Some DePaul student workers are not only tackling their newly online classes, but also navigating virtual offices. Amid the COVID-19 health crisis, many students have begun working from home — they’re learning to adapt to both a change in course load and workflow.
While many student workers may be facing reduced hours for less work, they will still be paid for their previously agreed upon weekly schedule. This will stand through June 30, though it is still undecided if student workers are guaranteed their jobs after this date. Telework is set to continue until at least June 12, according to DePaul Newsline on April 24.
Student workers all across campus work in a variety of positions. Many are administrative assistants who help to communicate with students for a specific office and support supervisors in office tasks. Others may work in resource departments such as the Women’s Center or the Office of Multicultural Student Success to provide resources to fellow students.
Due to the COVID-19 pandemic, student workers have had to learn how to work remotely in order to complete their usual, or unusual, tasks. Student teleworking, which varies from office to office, can include anything from answering emails from students, taking Zoom meetings, and texting with supervisors in order to complete daily work.
Some student workers have had to set up a “virtual office” on their own laptops that includes typical programs used for work, which were previously only available on DePaul-owned computers. This “virtual office” may include accessing work emails and documents typically needed for work on their own laptops at home.
Depending on the job, student workers face different challenges, and in response, the reaction to this change has been mixed.
Jacob Siepker, a sophomore working as an admissions assistant in the Undergraduate Admissions Office, has enjoyed the change to teleworking.
“Telework has been pretty easy so far,” Siepker said. “My responsibilities are less and my pay is the same. I do miss talking with my co-workers and prospective students, though.”
Siepker said there are new opportunities now that his daily tasks are so different.
“I actually asked my manager the other day for more stuff to do since there is no point to me sitting at my computer for a four-hour shift with nothing to do,” Siepker said. “Now, I am doing some graphic design work for the office too, which I am happy about since I have an animation minor, and playing around with designs in Photoshop is always fun.”
Those whose jobs depended on direct interaction with others have been more difficult to navigate. Eryn Fleener, a junior who works as a peer mentor for the Education and Development Grant for Employability (EDGE) program, is used to talking face-to-face with other students. Now, these meetings must be done over Zoom.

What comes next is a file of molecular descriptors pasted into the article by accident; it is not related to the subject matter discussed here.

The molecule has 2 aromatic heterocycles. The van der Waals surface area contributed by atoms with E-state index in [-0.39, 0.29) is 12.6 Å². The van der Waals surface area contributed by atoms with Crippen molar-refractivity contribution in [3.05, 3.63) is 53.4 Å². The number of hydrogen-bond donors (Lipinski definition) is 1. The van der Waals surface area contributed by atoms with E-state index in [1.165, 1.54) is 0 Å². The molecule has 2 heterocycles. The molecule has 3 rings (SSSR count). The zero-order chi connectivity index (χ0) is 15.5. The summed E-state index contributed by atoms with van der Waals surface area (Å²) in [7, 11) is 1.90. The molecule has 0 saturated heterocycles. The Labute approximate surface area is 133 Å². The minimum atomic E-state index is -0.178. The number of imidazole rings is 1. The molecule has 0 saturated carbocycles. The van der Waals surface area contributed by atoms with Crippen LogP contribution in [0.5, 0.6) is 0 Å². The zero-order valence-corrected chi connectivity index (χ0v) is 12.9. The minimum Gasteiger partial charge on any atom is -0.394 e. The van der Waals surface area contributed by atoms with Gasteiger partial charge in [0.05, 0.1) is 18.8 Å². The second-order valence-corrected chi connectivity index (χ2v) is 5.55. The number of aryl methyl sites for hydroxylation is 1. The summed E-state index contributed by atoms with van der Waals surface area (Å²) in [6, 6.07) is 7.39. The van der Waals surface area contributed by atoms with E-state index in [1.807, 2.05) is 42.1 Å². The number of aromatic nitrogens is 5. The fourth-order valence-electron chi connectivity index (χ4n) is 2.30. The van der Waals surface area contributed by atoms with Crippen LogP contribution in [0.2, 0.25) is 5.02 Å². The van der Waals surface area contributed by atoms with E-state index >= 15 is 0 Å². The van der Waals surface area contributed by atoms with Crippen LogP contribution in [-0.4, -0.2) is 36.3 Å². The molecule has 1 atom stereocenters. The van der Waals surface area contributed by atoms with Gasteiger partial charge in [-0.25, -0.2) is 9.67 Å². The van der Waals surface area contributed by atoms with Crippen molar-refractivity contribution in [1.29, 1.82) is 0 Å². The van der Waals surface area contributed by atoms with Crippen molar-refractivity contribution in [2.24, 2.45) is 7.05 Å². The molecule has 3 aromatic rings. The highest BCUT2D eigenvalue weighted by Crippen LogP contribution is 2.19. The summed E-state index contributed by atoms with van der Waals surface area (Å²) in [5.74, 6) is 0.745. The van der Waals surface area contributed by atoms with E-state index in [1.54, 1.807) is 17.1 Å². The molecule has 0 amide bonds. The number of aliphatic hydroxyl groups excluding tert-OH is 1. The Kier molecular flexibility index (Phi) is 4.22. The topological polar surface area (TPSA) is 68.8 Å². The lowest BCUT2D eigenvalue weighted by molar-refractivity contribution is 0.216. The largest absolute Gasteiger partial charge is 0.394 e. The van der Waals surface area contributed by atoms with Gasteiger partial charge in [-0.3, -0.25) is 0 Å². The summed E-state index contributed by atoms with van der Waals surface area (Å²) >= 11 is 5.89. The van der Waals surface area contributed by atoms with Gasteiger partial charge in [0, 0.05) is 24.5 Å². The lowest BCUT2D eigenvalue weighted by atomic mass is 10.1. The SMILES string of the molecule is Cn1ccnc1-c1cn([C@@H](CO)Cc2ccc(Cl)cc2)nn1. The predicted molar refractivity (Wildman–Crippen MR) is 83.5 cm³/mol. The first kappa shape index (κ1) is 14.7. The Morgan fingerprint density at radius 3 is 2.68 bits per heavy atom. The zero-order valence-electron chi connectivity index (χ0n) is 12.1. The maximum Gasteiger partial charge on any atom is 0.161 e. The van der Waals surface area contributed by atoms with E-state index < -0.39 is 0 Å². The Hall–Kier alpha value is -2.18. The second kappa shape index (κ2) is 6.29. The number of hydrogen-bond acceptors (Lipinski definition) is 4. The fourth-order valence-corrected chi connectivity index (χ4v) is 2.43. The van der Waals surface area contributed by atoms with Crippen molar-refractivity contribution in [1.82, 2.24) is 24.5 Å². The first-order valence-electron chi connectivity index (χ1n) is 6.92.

“We have had to do everything through Zoom meetings, which can be hard when we have things like discussions, presentations, etc.,” Fleener said. “It’s hard to hold these things over Zoom. It’s also hard to mentor them when I am not able to be there with them, or only see them for a short amount of time through a screen.”
The peer mentor also says that her work day now consists of completely virtual interviews, weekly meetings and presentations.
“I understand why the work is the way it is, and will continue to put everything into what I am doing,” Fleener said. “However, mentoring and working with people is a hard thing to do virtually and I miss having the in-person interactions.”
Keeping up with work from home as well as navigating online learning can also be difficult for student workers. Not only do they have to figure out how to prioritize school work and classes, but carving out the time and focus needed for telework.
Molly Langfels, a sophomore who works for Catholic Campus Ministry’s (CCM) Social Justice and Advocacy Team, has been working on adapting to these new changes from a regular quarter.
“I have definitely put my coursework ahead of my CCM work, but that is partially because I base a lot of my worth on school and doing school work has been the bit of normalcy that I have really come to rely on,” Langfels said. “I have, however, been scheduling meetings with my team and my supervisor, and all of us are working together to ensure that we achieve as much as possible while still maintaining our mental health.”
The rapid shift to an isolated work and school day has been found to be negatively affecting the mental health of students. In a survey conducted in April 2020, media organization Axios found that 51 percent of students reported feeling some sort of mental distress following the change to remote learning.
Fleener has kept herself on track by sticking to her normal routine to handle this change.
“It has been hard to balance working online and school work,” Fleener said. “However, I just try to handle it as I would if I was working in person. If I would typically cut out two hours on a specific day for work then I keep that and stop doing coursework for that time.”
With no announcement on whether or not teleworking will be continued for the summer, student workers do not know what the future of their jobs look like.
Siepker said the change to telework may be useful once regular work starts up again.
“I would like to know how telework will be incorporated into student work after COVID-19 has settled down,” Siepkers said. “While not all the tasks can be done from home, I think it would be entirely possible to schedule students for telework shifts as well and increase office productivity while not requiring us to always commute.”
If you are a student worker and have questions regarding your employment at DePaul amid COVID-19, view the resource page the Office of Student Employment created.
Header image by June Noyes